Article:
Multitap: Best of the Genesis’ local multiplayer library

August 19, 2014


The Sega Genesis, which just celebrated the 25th anniversary of its American release, was notoriously a bit of a mess in the multiplayer department. Instead of a unified first-party effort, there were three competing schemes for allowing up to four players at once, and compatibility is… well, it’s a headache. But there are ways to get around that, and there are games worth that effort!

Before we dive into the games themselves, let’s sort out that compatibility thing. The main contenders here were Sega’s own Team Player and EA’s 4 Way Play. There were advantages to both! EA’s was a compact, cheap device, and the company itself supported it with lots of games (including its marquee sports franchises).  Unfortunately, it is incompatible with hardware that doesn’t have the Genesis ports in the exact configuration of the standard system. The Team Player is more of a traditional multitap, allowing for better compatibility and even the option to use it as a controller switch for single-player titles, but it, well, wasn’t compatible with all those good EA games.

Luckily, there are two solutions these days: either track down a late-model revision of the Team Player that added in compatibility (the main difference: it has two controller plugs instead of one), or play the games on a system like the RetroN 5. (Some later games also supported both adapters, too.) Adding to the confusion (but not so much the headache) is Codemasters’ line of “J-Cart” releases, with controller ports mounted directly in the cartridge itself. These were Europe-only releases, but the games may be worth tracking down anyway.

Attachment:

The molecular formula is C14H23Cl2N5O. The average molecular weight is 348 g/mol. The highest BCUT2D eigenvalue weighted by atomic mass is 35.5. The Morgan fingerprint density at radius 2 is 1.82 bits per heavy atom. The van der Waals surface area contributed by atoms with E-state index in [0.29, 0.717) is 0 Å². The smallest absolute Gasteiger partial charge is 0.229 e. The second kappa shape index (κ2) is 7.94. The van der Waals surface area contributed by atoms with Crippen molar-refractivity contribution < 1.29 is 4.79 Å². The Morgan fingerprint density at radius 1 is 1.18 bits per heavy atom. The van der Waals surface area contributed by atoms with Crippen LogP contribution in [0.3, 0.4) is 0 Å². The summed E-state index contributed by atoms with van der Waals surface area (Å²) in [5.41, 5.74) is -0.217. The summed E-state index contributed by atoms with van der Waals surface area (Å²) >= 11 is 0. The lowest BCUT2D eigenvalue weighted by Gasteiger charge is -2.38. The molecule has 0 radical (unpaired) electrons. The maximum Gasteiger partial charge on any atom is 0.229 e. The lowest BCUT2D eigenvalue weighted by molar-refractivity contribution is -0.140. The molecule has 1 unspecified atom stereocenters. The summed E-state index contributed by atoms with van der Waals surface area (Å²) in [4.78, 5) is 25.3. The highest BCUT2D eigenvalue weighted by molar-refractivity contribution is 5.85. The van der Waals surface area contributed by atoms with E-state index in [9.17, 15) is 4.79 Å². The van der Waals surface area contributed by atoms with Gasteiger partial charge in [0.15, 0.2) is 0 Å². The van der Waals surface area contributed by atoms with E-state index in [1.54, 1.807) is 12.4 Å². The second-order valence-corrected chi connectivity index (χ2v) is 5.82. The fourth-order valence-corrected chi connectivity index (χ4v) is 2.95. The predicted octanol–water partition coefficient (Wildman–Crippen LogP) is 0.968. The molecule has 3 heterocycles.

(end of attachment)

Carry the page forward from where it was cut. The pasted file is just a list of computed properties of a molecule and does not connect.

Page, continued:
A good multiplayer game has to have at least one of these four aspects, and the more it has, the better:

Party-friendly: This one’s easy to pick up for newcomers and enjoy the first time even against stiff competition. It’s also good for spectators.

Deep: Multiplayer games tend to be rather evanescent. These games have more meat on their bones, and stand up to multiple sessions or lots of consecutive hours of play on content variety alone.

Competitive: These are the games you play against your friends, build up skills and keep on challenging each other as you go. They’re addictive because of the rivalries they create.

Cooperative: There’s something about working together with friends that can really make an experience special. These do it, and they do it well.

Games can have smaller bits of these elements, and for those, I’m giving them these minibadges. I didn’t forget about these parts of these games, but they may not define the core experience.

Anyway, onto the list:


Sega Team Player

NBA Jam: Tournament Edition: NBA Jam had many ports and versions, but almost all of them were a blast to play. Tournament Edition represents the peak entry on the Genesis, with fun power-ups and such for occasional players and expanded rosters and “tournament” settings for diehards. To this day, people remember the rosters of this game, and with good reason: the teams played legitimately differently. If you’re just starting out, our suggestions would be to check out the Hornets or the Spurs and tear opponents up with dunks and power.